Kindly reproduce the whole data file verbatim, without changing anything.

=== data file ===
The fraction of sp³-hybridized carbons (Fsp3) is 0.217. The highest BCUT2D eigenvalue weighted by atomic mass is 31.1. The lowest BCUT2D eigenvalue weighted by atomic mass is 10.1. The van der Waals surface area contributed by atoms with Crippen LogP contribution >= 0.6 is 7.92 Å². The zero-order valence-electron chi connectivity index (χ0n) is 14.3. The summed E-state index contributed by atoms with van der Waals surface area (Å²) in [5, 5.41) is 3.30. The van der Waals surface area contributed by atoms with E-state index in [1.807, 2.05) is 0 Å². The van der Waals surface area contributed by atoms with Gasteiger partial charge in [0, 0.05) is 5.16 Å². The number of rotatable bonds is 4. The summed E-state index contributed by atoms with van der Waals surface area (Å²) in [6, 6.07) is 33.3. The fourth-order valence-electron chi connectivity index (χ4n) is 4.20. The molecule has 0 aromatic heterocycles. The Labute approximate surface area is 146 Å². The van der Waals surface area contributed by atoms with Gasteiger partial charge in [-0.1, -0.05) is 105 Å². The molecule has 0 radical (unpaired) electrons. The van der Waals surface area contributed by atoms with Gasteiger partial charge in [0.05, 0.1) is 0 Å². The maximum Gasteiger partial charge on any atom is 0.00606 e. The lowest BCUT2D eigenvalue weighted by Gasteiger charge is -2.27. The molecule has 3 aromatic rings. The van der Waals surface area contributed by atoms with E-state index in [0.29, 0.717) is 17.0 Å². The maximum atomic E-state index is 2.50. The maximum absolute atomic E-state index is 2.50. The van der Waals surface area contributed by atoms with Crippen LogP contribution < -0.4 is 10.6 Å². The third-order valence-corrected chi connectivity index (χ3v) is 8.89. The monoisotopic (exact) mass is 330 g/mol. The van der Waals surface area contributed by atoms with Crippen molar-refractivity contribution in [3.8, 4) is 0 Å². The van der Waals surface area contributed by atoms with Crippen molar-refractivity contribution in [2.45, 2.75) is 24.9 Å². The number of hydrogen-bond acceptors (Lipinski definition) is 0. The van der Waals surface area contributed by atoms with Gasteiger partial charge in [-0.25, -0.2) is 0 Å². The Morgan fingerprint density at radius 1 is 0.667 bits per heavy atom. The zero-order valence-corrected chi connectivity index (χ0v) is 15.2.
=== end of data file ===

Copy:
The fraction of sp³-hybridized carbons (Fsp3) is 0.217. The highest BCUT2D eigenvalue weighted by atomic mass is 31.1. The lowest BCUT2D eigenvalue weighted by atomic mass is 10.1. The van der Waals surface area contributed by atoms with Crippen LogP contribution >= 0.6 is 7.92 Å². The zero-order valence-electron chi connectivity index (χ0n) is 14.3. The summed E-state index contributed by atoms with van der Waals surface area (Å²) in [5, 5.41) is 3.30. The van der Waals surface area contributed by atoms with E-state index in [1.807, 2.05) is 0 Å². The van der Waals surface area contributed by atoms with Gasteiger partial charge in [0, 0.05) is 5.16 Å². The number of rotatable bonds is 4. The summed E-state index contributed by atoms with van der Waals surface area (Å²) in [6, 6.07) is 33.3. The fourth-order valence-electron chi connectivity index (χ4n) is 4.20. The molecule has 0 aromatic heterocycles. The Labute approximate surface area is 146 Å². The van der Waals surface area contributed by atoms with Gasteiger partial charge in [-0.1, -0.05) is 105 Å². The molecule has 0 radical (unpaired) electrons. The van der Waals surface area contributed by atoms with Gasteiger partial charge in [0.05, 0.1) is 0 Å². The maximum Gasteiger partial charge on any atom is 0.00606 e. The lowest BCUT2D eigenvalue weighted by Gasteiger charge is -2.27. The molecule has 3 aromatic rings. The van der Waals surface area contributed by atoms with E-state index in [0.29, 0.717) is 17.0 Å². The maximum atomic E-state index is 2.50. The maximum absolute atomic E-state index is 2.50. The van der Waals surface area contributed by atoms with Crippen LogP contribution < -0.4 is 10.6 Å². The third-order valence-corrected chi connectivity index (χ3v) is 8.89. The monoisotopic (exact) mass is 330 g/mol. The van der Waals surface area contributed by atoms with Crippen molar-refractivity contribution in [3.8, 4) is 0 Å². The van der Waals surface area contributed by atoms with Crippen molar-refractivity contribution in [2.45, 2.75) is 24.9 Å². The number of hydrogen-bond acceptors (Lipinski definition) is 0. The van der Waals surface area contributed by atoms with Gasteiger partial charge in [-0.25, -0.2) is 0 Å². The Morgan fingerprint density at radius 1 is 0.667 bits per heavy atom. The zero-order valence-corrected chi connectivity index (χ0v) is 15.2.